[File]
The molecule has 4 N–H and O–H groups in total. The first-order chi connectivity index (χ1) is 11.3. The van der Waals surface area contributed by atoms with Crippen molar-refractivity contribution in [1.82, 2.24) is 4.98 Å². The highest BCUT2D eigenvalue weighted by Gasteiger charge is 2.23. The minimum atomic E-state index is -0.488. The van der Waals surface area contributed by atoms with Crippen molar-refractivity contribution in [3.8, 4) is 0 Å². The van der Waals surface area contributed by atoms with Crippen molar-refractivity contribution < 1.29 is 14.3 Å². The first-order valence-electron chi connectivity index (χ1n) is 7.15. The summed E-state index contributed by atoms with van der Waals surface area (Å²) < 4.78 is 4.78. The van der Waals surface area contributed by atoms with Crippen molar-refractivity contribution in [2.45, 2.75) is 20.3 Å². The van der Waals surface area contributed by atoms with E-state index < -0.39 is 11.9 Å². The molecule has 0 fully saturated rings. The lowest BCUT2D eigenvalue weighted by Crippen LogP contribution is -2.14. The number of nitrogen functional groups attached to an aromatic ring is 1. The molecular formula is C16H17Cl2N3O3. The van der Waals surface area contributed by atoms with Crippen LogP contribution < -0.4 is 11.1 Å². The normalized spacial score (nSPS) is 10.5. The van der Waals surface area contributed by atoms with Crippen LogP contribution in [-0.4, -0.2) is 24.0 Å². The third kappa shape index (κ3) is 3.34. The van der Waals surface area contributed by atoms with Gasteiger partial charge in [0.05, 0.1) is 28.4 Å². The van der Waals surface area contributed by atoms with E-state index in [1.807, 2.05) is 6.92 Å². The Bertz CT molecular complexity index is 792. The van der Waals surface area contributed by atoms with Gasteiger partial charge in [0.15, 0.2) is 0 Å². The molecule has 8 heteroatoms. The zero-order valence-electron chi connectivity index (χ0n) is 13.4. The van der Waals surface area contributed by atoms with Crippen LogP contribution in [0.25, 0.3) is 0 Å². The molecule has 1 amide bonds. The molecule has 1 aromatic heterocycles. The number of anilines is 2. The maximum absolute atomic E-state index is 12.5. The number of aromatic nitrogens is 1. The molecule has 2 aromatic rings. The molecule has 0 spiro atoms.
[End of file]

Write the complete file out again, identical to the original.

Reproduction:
The molecule has 4 N–H and O–H groups in total. The first-order chi connectivity index (χ1) is 11.3. The van der Waals surface area contributed by atoms with Crippen molar-refractivity contribution in [1.82, 2.24) is 4.98 Å². The highest BCUT2D eigenvalue weighted by Gasteiger charge is 2.23. The minimum atomic E-state index is -0.488. The van der Waals surface area contributed by atoms with Crippen molar-refractivity contribution in [3.8, 4) is 0 Å². The van der Waals surface area contributed by atoms with Crippen molar-refractivity contribution < 1.29 is 14.3 Å². The first-order valence-electron chi connectivity index (χ1n) is 7.15. The summed E-state index contributed by atoms with van der Waals surface area (Å²) < 4.78 is 4.78. The van der Waals surface area contributed by atoms with Crippen molar-refractivity contribution in [2.45, 2.75) is 20.3 Å². The van der Waals surface area contributed by atoms with E-state index < -0.39 is 11.9 Å². The molecule has 0 fully saturated rings. The lowest BCUT2D eigenvalue weighted by Crippen LogP contribution is -2.14. The number of nitrogen functional groups attached to an aromatic ring is 1. The molecular formula is C16H17Cl2N3O3. The van der Waals surface area contributed by atoms with Crippen LogP contribution < -0.4 is 11.1 Å². The normalized spacial score (nSPS) is 10.5. The van der Waals surface area contributed by atoms with Crippen LogP contribution in [-0.4, -0.2) is 24.0 Å². The third kappa shape index (κ3) is 3.34. The van der Waals surface area contributed by atoms with Gasteiger partial charge in [0.05, 0.1) is 28.4 Å². The van der Waals surface area contributed by atoms with E-state index in [1.807, 2.05) is 6.92 Å². The Bertz CT molecular complexity index is 792. The van der Waals surface area contributed by atoms with Gasteiger partial charge in [0.15, 0.2) is 0 Å². The molecule has 8 heteroatoms. The zero-order valence-electron chi connectivity index (χ0n) is 13.4. The van der Waals surface area contributed by atoms with Crippen LogP contribution in [0.25, 0.3) is 0 Å². The molecule has 1 amide bonds. The molecule has 1 aromatic heterocycles. The number of anilines is 2. The maximum absolute atomic E-state index is 12.5. The number of aromatic nitrogens is 1. The molecule has 2 aromatic rings. The molecule has 0 spiro atoms.